Tuesday, 26 October 2010

Research: The NeverEnding Story

The NeverEnding Story is a fantasy novel written by Michael Ende which was first published in 1979 in Germany and four years following it's first publication, in 1983, an english translation of the novel by Ralph Manheim was published.

As a brief summary, the novel is set in a parallel world called Fantastica which is slowly becoming a victim of the Nothing. In Fantastica, the Nothing is a representation of the lack of imagination in the real world. The story follows two protagonists: the first is a young warrior by the name of Atreyu who sets off to find a way to stop the Nothing to save his land. The second is another young boy called Bastian, a boy from the real world who finds himself becoming a part of a book by the same name as the film.  

Since the english publication of The NeverEnding Story, multiple film adaptions have been made. 

The first, The NeverEnding Story, was made in 1984 and was directed by Wolfgang Petersen. It covers only the first half of the novel, up until the point when Bastian himself arrives in Fantastica (Fantasia in the films) after reading the book. However the film has been considered to have been made untrue to the original novel with many aspects changed.

The second, The NeverEnding Story II: The Next Chapter, was made in 1990 and was directed by George T. Miller. This film, although directed by someone else, is a 'continuation' from the first, covering the second half of the novel. However, the plot of the film does not mirror the novel entirely and explores a slightly different story.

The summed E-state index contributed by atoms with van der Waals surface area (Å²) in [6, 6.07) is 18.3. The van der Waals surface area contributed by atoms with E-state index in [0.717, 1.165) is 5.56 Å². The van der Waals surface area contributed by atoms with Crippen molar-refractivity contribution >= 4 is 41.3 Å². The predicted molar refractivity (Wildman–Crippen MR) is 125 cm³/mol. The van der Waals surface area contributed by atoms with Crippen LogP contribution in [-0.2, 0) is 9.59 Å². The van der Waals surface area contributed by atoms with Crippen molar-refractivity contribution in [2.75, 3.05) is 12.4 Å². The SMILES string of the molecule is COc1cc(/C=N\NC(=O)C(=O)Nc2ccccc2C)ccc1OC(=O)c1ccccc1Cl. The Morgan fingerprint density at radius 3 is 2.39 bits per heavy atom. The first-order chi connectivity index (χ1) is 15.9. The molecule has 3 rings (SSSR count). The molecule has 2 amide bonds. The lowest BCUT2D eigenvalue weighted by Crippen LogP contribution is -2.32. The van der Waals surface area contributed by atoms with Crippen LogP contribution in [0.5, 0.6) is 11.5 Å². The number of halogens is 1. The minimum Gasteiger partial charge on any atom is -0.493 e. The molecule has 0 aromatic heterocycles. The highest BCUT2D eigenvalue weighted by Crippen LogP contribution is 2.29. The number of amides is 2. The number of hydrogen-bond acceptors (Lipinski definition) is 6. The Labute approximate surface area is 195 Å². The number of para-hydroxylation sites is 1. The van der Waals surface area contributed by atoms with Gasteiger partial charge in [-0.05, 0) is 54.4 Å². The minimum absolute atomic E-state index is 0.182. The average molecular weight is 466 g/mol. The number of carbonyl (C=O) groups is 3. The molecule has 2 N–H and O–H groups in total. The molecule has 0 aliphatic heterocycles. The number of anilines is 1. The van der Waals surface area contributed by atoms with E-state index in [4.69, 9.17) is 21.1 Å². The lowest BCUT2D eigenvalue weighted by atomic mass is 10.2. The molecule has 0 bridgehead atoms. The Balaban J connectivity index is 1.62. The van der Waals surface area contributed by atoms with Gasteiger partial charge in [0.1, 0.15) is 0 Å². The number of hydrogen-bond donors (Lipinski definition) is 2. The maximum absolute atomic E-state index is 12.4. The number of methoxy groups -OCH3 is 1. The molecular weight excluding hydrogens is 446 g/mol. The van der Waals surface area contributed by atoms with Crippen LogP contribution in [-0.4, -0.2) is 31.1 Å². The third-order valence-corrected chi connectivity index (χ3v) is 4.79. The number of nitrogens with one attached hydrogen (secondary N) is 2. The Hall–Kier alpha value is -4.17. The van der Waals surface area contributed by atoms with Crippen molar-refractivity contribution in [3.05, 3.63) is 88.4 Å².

The third film produced, The NeverEnding Story III, was made in 1994 and was directed by Peter Macdonald. The film uses the same characters as in the original novel by Ende, however it follows a completely new plot line.

Having watched the trailers to the films it is clear that many of the environments incorporated in them look very much like a typical fantasy world with areas made almost entirely of crystals, looming mountains, murky swamps and enchanted forests. It's almost like the ideas have been drawn out a child's mind looking at the fantasy of what a world of magical creatures and places would appear as to them. 

I think it will be ideal to explore a variety of places that actually look similar to the places shown and described in both the novel and the film adaptions that actually exist.

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